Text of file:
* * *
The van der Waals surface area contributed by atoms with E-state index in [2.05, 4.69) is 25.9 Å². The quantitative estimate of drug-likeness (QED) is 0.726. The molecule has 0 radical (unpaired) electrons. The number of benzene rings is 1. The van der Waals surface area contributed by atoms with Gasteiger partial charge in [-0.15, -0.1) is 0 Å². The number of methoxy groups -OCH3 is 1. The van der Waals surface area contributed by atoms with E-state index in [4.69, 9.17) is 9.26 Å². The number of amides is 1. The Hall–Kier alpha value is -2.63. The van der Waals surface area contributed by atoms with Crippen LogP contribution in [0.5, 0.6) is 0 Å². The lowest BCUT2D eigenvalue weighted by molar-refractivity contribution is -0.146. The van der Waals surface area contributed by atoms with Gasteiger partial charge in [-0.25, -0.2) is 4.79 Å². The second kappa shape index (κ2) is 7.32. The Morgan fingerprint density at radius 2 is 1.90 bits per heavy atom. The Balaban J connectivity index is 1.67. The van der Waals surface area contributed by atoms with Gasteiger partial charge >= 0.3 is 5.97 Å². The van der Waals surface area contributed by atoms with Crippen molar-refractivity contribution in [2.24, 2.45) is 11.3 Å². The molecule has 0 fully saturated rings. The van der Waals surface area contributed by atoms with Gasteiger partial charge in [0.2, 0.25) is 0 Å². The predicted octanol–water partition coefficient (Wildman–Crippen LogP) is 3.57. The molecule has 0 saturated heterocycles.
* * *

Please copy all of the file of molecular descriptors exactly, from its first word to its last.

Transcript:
The van der Waals surface area contributed by atoms with E-state index in [2.05, 4.69) is 25.9 Å². The quantitative estimate of drug-likeness (QED) is 0.726. The molecule has 0 radical (unpaired) electrons. The number of benzene rings is 1. The van der Waals surface area contributed by atoms with Gasteiger partial charge in [-0.15, -0.1) is 0 Å². The number of methoxy groups -OCH3 is 1. The van der Waals surface area contributed by atoms with E-state index in [4.69, 9.17) is 9.26 Å². The number of amides is 1. The Hall–Kier alpha value is -2.63. The van der Waals surface area contributed by atoms with Crippen LogP contribution in [0.5, 0.6) is 0 Å². The lowest BCUT2D eigenvalue weighted by molar-refractivity contribution is -0.146. The van der Waals surface area contributed by atoms with Gasteiger partial charge in [-0.25, -0.2) is 4.79 Å². The second kappa shape index (κ2) is 7.32. The Morgan fingerprint density at radius 2 is 1.90 bits per heavy atom. The Balaban J connectivity index is 1.67. The van der Waals surface area contributed by atoms with Gasteiger partial charge >= 0.3 is 5.97 Å². The van der Waals surface area contributed by atoms with Crippen molar-refractivity contribution in [2.24, 2.45) is 11.3 Å². The molecule has 0 fully saturated rings. The van der Waals surface area contributed by atoms with Gasteiger partial charge in [0.2, 0.25) is 0 Å². The predicted octanol–water partition coefficient (Wildman–Crippen LogP) is 3.57. The molecule has 0 saturated heterocycles.